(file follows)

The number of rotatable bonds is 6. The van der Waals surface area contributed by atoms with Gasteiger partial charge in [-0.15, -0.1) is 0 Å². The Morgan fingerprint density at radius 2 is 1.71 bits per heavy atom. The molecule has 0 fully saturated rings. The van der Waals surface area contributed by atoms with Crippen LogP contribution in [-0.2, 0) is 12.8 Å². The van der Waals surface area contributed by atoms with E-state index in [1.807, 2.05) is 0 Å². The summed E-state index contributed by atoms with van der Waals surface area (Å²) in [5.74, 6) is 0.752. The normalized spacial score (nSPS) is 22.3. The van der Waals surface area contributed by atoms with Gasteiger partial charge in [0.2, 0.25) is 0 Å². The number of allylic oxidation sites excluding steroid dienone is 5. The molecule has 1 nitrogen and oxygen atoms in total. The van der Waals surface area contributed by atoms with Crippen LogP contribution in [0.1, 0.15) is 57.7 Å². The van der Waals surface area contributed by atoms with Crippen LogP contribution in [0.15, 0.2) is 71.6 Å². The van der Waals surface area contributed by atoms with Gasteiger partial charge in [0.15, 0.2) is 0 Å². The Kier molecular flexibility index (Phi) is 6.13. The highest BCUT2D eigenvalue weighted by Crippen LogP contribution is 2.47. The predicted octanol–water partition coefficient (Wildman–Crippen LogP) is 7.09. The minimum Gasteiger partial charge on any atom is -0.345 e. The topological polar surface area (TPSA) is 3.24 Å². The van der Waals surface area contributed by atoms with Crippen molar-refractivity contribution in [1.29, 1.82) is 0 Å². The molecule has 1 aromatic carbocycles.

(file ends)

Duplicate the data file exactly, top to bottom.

The number of rotatable bonds is 6. The van der Waals surface area contributed by atoms with Gasteiger partial charge in [-0.15, -0.1) is 0 Å². The Morgan fingerprint density at radius 2 is 1.71 bits per heavy atom. The molecule has 0 fully saturated rings. The van der Waals surface area contributed by atoms with Crippen LogP contribution in [-0.2, 0) is 12.8 Å². The van der Waals surface area contributed by atoms with E-state index in [1.807, 2.05) is 0 Å². The summed E-state index contributed by atoms with van der Waals surface area (Å²) in [5.74, 6) is 0.752. The normalized spacial score (nSPS) is 22.3. The van der Waals surface area contributed by atoms with Gasteiger partial charge in [0.2, 0.25) is 0 Å². The number of allylic oxidation sites excluding steroid dienone is 5. The molecule has 1 nitrogen and oxygen atoms in total. The van der Waals surface area contributed by atoms with Crippen LogP contribution in [0.1, 0.15) is 57.7 Å². The van der Waals surface area contributed by atoms with Crippen LogP contribution in [0.15, 0.2) is 71.6 Å². The van der Waals surface area contributed by atoms with Gasteiger partial charge in [0.15, 0.2) is 0 Å². The Kier molecular flexibility index (Phi) is 6.13. The highest BCUT2D eigenvalue weighted by Crippen LogP contribution is 2.47. The predicted octanol–water partition coefficient (Wildman–Crippen LogP) is 7.09. The minimum Gasteiger partial charge on any atom is -0.345 e. The topological polar surface area (TPSA) is 3.24 Å². The van der Waals surface area contributed by atoms with Crippen molar-refractivity contribution in [1.29, 1.82) is 0 Å². The molecule has 1 aromatic carbocycles.